On 13 June 2012 14:12, Bruno Marchal <marc...@ulb.ac.be> wrote:

*The question "why am I David" is twofold:*
*- One aspect is "trivial" and admit the same explanation as "why am I in W
and not in M" in the WM-duplication. Here comp can explain that there is no
answer possible to that question (first person indeterminacy).*

I disagree that this is trivial.  I don't think you can say that comp *
explains* that there is no answer, only that it *shows* that there is no
answer possible in the comp framework.  We know that there must be two
viewpoints after duplication and that each, self-referentially, will
believe itself to be unique.  So in effect comp assumes that these two
viewpoints can't be experienced by the same person, which is of course
entirely reasonable, having already distinguished two persons between whom
the viewpoints may be distributed.  However, this is in direct
contradiction to any idea that both can be the unique perspective of a *single
universal person* (which is how this conversation began) unless one is
equivocating about the sense of "unique viewpoint".

To recover a non-equivocally unique viewpoint, it must of course be the
case that, in identifying with David, the universal person is
*not*identifying with Bruno and vice versa.  This seems troublesome,
in that it
might seem to imply that Bruno and David are partial zombies (which heaven
forfend!).  But is this really so?  There is no implication that such
"momentary" associations are unfolding in a literal background time, only
that transitions between moments are experientially real in some sense,
even if you choose to call it illusory at the level of a particular theory.
 Hence there is a fortiori no suggestion at any juncture of the person
identified with both David or Bruno merely "mimicking consciousness"; all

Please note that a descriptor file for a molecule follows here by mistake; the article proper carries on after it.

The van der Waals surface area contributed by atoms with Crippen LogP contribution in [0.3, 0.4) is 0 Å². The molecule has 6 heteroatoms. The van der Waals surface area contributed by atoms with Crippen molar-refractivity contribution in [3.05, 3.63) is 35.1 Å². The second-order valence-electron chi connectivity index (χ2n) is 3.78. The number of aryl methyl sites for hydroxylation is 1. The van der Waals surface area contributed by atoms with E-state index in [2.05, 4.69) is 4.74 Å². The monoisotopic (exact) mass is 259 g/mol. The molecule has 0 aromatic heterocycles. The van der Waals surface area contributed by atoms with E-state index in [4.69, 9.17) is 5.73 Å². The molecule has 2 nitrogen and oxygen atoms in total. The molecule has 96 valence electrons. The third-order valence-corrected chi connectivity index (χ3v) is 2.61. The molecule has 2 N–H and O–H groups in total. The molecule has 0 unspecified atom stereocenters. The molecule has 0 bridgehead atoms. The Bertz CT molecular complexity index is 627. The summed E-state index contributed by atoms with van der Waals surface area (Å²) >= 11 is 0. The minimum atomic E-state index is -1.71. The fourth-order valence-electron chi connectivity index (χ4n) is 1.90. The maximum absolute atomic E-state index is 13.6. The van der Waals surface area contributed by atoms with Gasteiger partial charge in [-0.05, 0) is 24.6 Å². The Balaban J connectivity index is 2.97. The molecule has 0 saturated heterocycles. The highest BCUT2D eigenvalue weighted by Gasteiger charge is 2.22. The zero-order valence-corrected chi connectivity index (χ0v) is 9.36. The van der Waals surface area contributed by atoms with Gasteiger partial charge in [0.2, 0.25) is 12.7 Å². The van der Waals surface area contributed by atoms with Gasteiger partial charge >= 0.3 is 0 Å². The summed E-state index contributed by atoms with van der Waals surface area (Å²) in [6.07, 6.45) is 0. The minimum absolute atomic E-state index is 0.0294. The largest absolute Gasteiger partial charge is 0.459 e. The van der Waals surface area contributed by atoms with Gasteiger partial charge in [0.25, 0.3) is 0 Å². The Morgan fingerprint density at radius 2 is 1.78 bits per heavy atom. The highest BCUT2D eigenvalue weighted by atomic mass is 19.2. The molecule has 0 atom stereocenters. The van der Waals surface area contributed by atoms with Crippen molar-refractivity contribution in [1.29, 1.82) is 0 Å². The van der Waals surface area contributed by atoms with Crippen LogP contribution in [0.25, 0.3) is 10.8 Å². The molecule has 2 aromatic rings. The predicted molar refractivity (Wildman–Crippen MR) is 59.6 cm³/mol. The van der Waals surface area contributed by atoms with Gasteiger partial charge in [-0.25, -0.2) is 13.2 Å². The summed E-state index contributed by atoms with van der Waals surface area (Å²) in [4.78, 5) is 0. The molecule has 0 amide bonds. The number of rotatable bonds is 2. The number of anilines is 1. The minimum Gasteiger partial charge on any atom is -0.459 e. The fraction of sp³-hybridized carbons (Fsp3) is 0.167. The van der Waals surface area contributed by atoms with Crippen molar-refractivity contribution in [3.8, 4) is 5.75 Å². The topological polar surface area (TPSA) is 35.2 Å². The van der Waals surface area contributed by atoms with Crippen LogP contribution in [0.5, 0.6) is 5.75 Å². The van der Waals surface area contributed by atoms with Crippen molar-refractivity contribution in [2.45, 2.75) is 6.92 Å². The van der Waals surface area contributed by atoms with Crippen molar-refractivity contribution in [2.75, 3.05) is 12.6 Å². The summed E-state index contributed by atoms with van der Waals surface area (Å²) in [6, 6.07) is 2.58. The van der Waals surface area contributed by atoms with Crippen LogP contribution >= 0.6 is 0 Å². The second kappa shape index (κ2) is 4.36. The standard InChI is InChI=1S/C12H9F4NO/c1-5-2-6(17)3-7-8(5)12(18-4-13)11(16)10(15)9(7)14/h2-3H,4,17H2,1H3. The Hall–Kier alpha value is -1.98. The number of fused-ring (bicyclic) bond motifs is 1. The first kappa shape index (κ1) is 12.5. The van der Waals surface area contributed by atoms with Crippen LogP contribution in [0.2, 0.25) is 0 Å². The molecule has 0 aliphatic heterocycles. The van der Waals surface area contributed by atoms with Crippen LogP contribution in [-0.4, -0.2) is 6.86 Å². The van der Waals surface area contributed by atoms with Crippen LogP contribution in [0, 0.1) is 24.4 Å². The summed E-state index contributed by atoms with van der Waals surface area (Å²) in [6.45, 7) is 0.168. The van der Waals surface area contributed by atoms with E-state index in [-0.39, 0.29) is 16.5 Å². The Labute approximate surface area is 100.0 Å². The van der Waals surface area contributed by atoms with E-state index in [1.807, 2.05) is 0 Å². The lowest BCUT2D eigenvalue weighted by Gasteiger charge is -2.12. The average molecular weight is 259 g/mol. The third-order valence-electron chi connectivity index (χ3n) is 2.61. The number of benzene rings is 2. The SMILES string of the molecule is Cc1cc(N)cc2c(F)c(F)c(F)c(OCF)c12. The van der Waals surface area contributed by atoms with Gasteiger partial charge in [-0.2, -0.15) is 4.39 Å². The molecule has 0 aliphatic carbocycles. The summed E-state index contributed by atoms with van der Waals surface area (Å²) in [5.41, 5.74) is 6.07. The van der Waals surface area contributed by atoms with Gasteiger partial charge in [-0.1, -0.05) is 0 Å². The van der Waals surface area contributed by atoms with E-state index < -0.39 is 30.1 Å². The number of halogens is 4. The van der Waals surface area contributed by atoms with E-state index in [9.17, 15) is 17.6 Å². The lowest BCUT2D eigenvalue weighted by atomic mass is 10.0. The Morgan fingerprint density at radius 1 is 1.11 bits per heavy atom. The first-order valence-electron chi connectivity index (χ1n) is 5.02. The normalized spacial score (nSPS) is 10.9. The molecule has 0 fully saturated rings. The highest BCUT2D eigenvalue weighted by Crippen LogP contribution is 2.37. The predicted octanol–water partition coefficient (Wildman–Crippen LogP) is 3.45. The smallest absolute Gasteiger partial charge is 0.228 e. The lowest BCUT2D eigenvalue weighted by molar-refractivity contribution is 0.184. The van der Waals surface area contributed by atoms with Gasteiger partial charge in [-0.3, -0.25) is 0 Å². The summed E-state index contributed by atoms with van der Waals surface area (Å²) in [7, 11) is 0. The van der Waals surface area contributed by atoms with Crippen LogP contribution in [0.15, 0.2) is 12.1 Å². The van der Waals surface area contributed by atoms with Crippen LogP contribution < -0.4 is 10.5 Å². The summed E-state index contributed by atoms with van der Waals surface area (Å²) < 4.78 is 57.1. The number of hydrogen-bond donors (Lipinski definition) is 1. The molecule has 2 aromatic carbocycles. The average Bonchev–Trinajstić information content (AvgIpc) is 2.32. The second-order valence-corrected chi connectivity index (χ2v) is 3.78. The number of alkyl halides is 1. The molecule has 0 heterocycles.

moments are equitably conscious in due course and in due measure.
 Experientially, of course, no two experiential moments "occupy the same
time", but that's not news.  As we have both remarked, the "physical
bodies" one observes are a kind of virtual rendering, not the "person
herself"; they are synchronised, not simultaneous.

I don't know if this kind of view is irreconcilable with comp.  You
sometimes allude to the One as a kind of universal knower, and I suppose I
tend to think of comp in terms of a One that is computationally structured.
 If this is in any way coherent, it is not necessarily inconsistent with
comp to think of the attention of such a One as being equitably distributed
in such a manner, as long as one resists being too naively realistic about
it.  I also feel that one should avoid using "illusory" to wave away
whatever cannot be explained in a particular theory; rather one should
perhaps just say that an explanation of that phenomenon is beyond the scope
of the theory.


On 12 Jun 2012, at 22:48, David Nyman wrote:
> On 12 June 2012 17:36, Bruno Marchal <marc...@ulb.ac.be> wrote:
> Yes, but the expression "from the current state of any universal
>>> machine" (different sense of universal, of course) already *assumes*
>>> the restriction of universal attention to a particular state of a
>>> particular machine.
>> But is that not the result of the fact that each machine has only access
>> to its own configuration?
> That's too quick for me.  To say that "each machine has only access to its
> own configuration", is still merely to generalise; to go from this to *some
> particular machine* requires one instance to be discriminated from the
> whole class.  So what, you may retort, "your" states just "discriminate
> themselves as you".  The problem to my mind, with looking at things in this
> way, is that for there to be a *universal* knower, each state must *